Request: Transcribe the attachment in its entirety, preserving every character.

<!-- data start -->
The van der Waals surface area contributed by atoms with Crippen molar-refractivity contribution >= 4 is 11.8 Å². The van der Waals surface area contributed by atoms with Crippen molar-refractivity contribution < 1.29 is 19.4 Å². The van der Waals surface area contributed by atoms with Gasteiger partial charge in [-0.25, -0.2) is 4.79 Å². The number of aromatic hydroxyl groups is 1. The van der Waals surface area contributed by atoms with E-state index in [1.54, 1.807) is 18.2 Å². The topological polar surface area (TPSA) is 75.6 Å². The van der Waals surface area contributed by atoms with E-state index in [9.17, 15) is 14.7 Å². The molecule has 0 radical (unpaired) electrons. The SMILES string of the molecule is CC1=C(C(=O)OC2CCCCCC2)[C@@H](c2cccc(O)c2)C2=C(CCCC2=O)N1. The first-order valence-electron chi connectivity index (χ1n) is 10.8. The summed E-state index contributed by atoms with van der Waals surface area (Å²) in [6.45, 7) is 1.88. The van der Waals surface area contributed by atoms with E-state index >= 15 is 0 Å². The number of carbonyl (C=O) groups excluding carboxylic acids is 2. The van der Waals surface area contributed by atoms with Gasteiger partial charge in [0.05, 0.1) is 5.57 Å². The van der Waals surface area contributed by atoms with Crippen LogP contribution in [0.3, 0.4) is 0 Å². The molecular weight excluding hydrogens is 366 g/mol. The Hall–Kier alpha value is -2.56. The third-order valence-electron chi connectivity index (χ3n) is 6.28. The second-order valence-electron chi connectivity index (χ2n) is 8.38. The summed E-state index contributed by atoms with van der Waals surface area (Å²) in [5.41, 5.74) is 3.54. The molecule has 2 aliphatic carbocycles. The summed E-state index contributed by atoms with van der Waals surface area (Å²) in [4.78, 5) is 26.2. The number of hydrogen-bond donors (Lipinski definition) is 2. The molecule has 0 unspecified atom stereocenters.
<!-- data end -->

The van der Waals surface area contributed by atoms with Crippen molar-refractivity contribution >= 4 is 11.8 Å². The van der Waals surface area contributed by atoms with Crippen molar-refractivity contribution < 1.29 is 19.4 Å². The van der Waals surface area contributed by atoms with Gasteiger partial charge in [-0.25, -0.2) is 4.79 Å². The number of aromatic hydroxyl groups is 1. The van der Waals surface area contributed by atoms with E-state index in [1.54, 1.807) is 18.2 Å². The topological polar surface area (TPSA) is 75.6 Å². The van der Waals surface area contributed by atoms with E-state index in [9.17, 15) is 14.7 Å². The molecule has 0 radical (unpaired) electrons. The SMILES string of the molecule is CC1=C(C(=O)OC2CCCCCC2)[C@@H](c2cccc(O)c2)C2=C(CCCC2=O)N1. The first-order valence-electron chi connectivity index (χ1n) is 10.8. The summed E-state index contributed by atoms with van der Waals surface area (Å²) in [6.45, 7) is 1.88. The van der Waals surface area contributed by atoms with E-state index >= 15 is 0 Å². The number of carbonyl (C=O) groups excluding carboxylic acids is 2. The van der Waals surface area contributed by atoms with Gasteiger partial charge in [0.05, 0.1) is 5.57 Å². The van der Waals surface area contributed by atoms with Crippen LogP contribution in [0.3, 0.4) is 0 Å². The molecular weight excluding hydrogens is 366 g/mol. The Hall–Kier alpha value is -2.56. The third-order valence-electron chi connectivity index (χ3n) is 6.28. The second-order valence-electron chi connectivity index (χ2n) is 8.38. The summed E-state index contributed by atoms with van der Waals surface area (Å²) in [5.41, 5.74) is 3.54. The molecule has 2 aliphatic carbocycles. The summed E-state index contributed by atoms with van der Waals surface area (Å²) in [4.78, 5) is 26.2. The number of hydrogen-bond donors (Lipinski definition) is 2. The molecule has 0 unspecified atom stereocenters.